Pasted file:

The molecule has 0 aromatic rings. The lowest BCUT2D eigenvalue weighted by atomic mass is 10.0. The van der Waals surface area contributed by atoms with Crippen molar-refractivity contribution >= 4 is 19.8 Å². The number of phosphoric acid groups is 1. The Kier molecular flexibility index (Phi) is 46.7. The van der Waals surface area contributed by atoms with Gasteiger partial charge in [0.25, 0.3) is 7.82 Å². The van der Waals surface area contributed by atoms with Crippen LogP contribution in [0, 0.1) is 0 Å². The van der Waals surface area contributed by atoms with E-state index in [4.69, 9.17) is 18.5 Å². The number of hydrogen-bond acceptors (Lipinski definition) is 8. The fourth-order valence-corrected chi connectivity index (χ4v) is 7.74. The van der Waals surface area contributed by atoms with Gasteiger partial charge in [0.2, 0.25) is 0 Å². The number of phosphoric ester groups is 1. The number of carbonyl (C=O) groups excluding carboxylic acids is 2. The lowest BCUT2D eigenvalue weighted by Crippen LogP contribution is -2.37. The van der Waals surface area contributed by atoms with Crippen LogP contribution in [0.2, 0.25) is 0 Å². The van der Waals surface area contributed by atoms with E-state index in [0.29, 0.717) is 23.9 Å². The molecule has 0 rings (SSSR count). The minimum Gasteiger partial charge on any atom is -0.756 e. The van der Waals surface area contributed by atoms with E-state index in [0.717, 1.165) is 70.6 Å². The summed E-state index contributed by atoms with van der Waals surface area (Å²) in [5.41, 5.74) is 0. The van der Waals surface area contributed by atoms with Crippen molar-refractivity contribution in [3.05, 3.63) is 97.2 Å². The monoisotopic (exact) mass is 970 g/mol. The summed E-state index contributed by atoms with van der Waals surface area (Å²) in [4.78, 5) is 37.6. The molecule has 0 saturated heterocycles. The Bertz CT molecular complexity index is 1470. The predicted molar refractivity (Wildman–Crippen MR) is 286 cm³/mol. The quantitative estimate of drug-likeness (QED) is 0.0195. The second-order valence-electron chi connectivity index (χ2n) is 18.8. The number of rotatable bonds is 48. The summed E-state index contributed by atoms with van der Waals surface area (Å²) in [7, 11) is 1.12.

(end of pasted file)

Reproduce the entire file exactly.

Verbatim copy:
The molecule has 0 aromatic rings. The lowest BCUT2D eigenvalue weighted by atomic mass is 10.0. The van der Waals surface area contributed by atoms with Crippen molar-refractivity contribution >= 4 is 19.8 Å². The number of phosphoric acid groups is 1. The Kier molecular flexibility index (Phi) is 46.7. The van der Waals surface area contributed by atoms with Gasteiger partial charge in [0.25, 0.3) is 7.82 Å². The van der Waals surface area contributed by atoms with Crippen LogP contribution in [0, 0.1) is 0 Å². The van der Waals surface area contributed by atoms with E-state index in [4.69, 9.17) is 18.5 Å². The number of hydrogen-bond acceptors (Lipinski definition) is 8. The fourth-order valence-corrected chi connectivity index (χ4v) is 7.74. The van der Waals surface area contributed by atoms with Gasteiger partial charge in [0.2, 0.25) is 0 Å². The number of phosphoric ester groups is 1. The number of carbonyl (C=O) groups excluding carboxylic acids is 2. The lowest BCUT2D eigenvalue weighted by Crippen LogP contribution is -2.37. The van der Waals surface area contributed by atoms with Crippen LogP contribution in [0.2, 0.25) is 0 Å². The van der Waals surface area contributed by atoms with E-state index in [0.29, 0.717) is 23.9 Å². The molecule has 0 rings (SSSR count). The minimum Gasteiger partial charge on any atom is -0.756 e. The van der Waals surface area contributed by atoms with E-state index in [0.717, 1.165) is 70.6 Å². The summed E-state index contributed by atoms with van der Waals surface area (Å²) in [5.41, 5.74) is 0. The van der Waals surface area contributed by atoms with Crippen molar-refractivity contribution in [3.05, 3.63) is 97.2 Å². The monoisotopic (exact) mass is 970 g/mol. The summed E-state index contributed by atoms with van der Waals surface area (Å²) in [4.78, 5) is 37.6. The molecule has 0 saturated heterocycles. The Bertz CT molecular complexity index is 1470. The predicted molar refractivity (Wildman–Crippen MR) is 286 cm³/mol. The quantitative estimate of drug-likeness (QED) is 0.0195. The second-order valence-electron chi connectivity index (χ2n) is 18.8. The number of rotatable bonds is 48. The summed E-state index contributed by atoms with van der Waals surface area (Å²) in [7, 11) is 1.12.